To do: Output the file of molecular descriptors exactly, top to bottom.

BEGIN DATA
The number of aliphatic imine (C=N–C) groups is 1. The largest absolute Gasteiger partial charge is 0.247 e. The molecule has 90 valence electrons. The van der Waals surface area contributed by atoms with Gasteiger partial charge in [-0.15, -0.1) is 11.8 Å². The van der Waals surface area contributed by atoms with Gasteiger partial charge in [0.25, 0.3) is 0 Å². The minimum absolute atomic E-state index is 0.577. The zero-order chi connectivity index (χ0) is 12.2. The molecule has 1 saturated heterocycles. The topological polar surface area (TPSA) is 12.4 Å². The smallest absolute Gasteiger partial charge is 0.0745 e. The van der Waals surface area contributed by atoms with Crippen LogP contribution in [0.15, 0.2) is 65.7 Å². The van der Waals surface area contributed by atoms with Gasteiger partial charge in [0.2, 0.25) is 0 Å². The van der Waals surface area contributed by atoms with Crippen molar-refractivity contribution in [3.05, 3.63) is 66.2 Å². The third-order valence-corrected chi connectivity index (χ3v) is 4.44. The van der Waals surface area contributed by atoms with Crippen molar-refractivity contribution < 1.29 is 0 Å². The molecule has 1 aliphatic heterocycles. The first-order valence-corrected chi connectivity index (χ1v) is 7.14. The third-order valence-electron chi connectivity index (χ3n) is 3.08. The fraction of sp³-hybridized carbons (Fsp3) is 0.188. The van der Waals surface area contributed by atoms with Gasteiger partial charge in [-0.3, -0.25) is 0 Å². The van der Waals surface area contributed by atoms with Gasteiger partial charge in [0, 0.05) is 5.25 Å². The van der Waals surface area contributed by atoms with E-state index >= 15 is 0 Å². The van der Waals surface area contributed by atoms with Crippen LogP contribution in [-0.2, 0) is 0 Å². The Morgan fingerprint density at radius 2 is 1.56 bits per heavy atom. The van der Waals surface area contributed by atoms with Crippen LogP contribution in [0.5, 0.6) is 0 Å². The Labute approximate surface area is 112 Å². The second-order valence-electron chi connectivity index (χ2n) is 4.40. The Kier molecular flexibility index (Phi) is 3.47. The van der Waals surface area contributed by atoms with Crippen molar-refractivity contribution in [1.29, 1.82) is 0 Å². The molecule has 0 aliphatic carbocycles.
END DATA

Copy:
The number of aliphatic imine (C=N–C) groups is 1. The largest absolute Gasteiger partial charge is 0.247 e. The molecule has 90 valence electrons. The van der Waals surface area contributed by atoms with Gasteiger partial charge in [-0.15, -0.1) is 11.8 Å². The van der Waals surface area contributed by atoms with Gasteiger partial charge in [0.25, 0.3) is 0 Å². The minimum absolute atomic E-state index is 0.577. The zero-order chi connectivity index (χ0) is 12.2. The molecule has 1 saturated heterocycles. The topological polar surface area (TPSA) is 12.4 Å². The smallest absolute Gasteiger partial charge is 0.0745 e. The van der Waals surface area contributed by atoms with Crippen LogP contribution in [0.15, 0.2) is 65.7 Å². The van der Waals surface area contributed by atoms with Gasteiger partial charge in [0.2, 0.25) is 0 Å². The van der Waals surface area contributed by atoms with Crippen molar-refractivity contribution in [3.05, 3.63) is 66.2 Å². The third-order valence-corrected chi connectivity index (χ3v) is 4.44. The van der Waals surface area contributed by atoms with Crippen molar-refractivity contribution < 1.29 is 0 Å². The molecule has 1 aliphatic heterocycles. The first-order valence-corrected chi connectivity index (χ1v) is 7.14. The third-order valence-electron chi connectivity index (χ3n) is 3.08. The fraction of sp³-hybridized carbons (Fsp3) is 0.188. The van der Waals surface area contributed by atoms with Gasteiger partial charge in [-0.3, -0.25) is 0 Å². The van der Waals surface area contributed by atoms with Gasteiger partial charge in [0, 0.05) is 5.25 Å². The van der Waals surface area contributed by atoms with E-state index >= 15 is 0 Å². The van der Waals surface area contributed by atoms with Crippen LogP contribution in [-0.2, 0) is 0 Å². The Morgan fingerprint density at radius 2 is 1.56 bits per heavy atom. The van der Waals surface area contributed by atoms with Crippen LogP contribution in [0.5, 0.6) is 0 Å². The Labute approximate surface area is 112 Å². The second-order valence-electron chi connectivity index (χ2n) is 4.40. The Kier molecular flexibility index (Phi) is 3.47. The van der Waals surface area contributed by atoms with Crippen molar-refractivity contribution in [1.29, 1.82) is 0 Å². The molecule has 0 aliphatic carbocycles.